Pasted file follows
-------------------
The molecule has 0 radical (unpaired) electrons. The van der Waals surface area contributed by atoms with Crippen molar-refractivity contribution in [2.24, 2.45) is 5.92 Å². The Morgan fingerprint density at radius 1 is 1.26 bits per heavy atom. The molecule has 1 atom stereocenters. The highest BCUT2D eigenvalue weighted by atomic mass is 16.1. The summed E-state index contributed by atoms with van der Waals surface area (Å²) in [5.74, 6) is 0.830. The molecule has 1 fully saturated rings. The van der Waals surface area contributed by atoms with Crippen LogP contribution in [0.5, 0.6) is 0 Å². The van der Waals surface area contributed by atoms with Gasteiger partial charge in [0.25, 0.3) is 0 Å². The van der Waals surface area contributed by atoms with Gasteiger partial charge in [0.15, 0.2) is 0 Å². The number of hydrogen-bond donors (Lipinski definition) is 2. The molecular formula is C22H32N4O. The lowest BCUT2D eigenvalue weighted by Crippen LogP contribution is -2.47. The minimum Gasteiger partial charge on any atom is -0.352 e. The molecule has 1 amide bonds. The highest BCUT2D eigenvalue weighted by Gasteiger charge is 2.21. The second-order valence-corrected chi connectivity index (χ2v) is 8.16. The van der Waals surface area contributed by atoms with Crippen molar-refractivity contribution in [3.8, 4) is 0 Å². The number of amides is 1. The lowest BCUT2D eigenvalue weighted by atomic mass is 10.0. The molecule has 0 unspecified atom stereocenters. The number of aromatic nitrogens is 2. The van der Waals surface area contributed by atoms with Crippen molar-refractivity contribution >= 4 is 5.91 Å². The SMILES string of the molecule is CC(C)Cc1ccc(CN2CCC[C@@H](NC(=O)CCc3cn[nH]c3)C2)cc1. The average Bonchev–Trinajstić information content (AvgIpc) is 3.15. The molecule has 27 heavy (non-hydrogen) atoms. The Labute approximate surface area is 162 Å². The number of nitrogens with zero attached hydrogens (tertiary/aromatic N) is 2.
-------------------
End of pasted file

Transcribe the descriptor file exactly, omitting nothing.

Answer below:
The molecule has 0 radical (unpaired) electrons. The van der Waals surface area contributed by atoms with Crippen molar-refractivity contribution in [2.24, 2.45) is 5.92 Å². The Morgan fingerprint density at radius 1 is 1.26 bits per heavy atom. The molecule has 1 atom stereocenters. The highest BCUT2D eigenvalue weighted by atomic mass is 16.1. The summed E-state index contributed by atoms with van der Waals surface area (Å²) in [5.74, 6) is 0.830. The molecule has 1 fully saturated rings. The van der Waals surface area contributed by atoms with Crippen LogP contribution in [0.5, 0.6) is 0 Å². The van der Waals surface area contributed by atoms with Gasteiger partial charge in [0.25, 0.3) is 0 Å². The van der Waals surface area contributed by atoms with Gasteiger partial charge in [0.15, 0.2) is 0 Å². The number of hydrogen-bond donors (Lipinski definition) is 2. The molecular formula is C22H32N4O. The lowest BCUT2D eigenvalue weighted by Crippen LogP contribution is -2.47. The minimum Gasteiger partial charge on any atom is -0.352 e. The molecule has 1 amide bonds. The highest BCUT2D eigenvalue weighted by Gasteiger charge is 2.21. The second-order valence-corrected chi connectivity index (χ2v) is 8.16. The van der Waals surface area contributed by atoms with Crippen molar-refractivity contribution in [3.8, 4) is 0 Å². The number of amides is 1. The lowest BCUT2D eigenvalue weighted by atomic mass is 10.0. The molecule has 0 unspecified atom stereocenters. The number of aromatic nitrogens is 2. The van der Waals surface area contributed by atoms with Crippen molar-refractivity contribution >= 4 is 5.91 Å². The SMILES string of the molecule is CC(C)Cc1ccc(CN2CCC[C@@H](NC(=O)CCc3cn[nH]c3)C2)cc1. The average Bonchev–Trinajstić information content (AvgIpc) is 3.15. The molecule has 27 heavy (non-hydrogen) atoms. The Labute approximate surface area is 162 Å². The number of nitrogens with zero attached hydrogens (tertiary/aromatic N) is 2.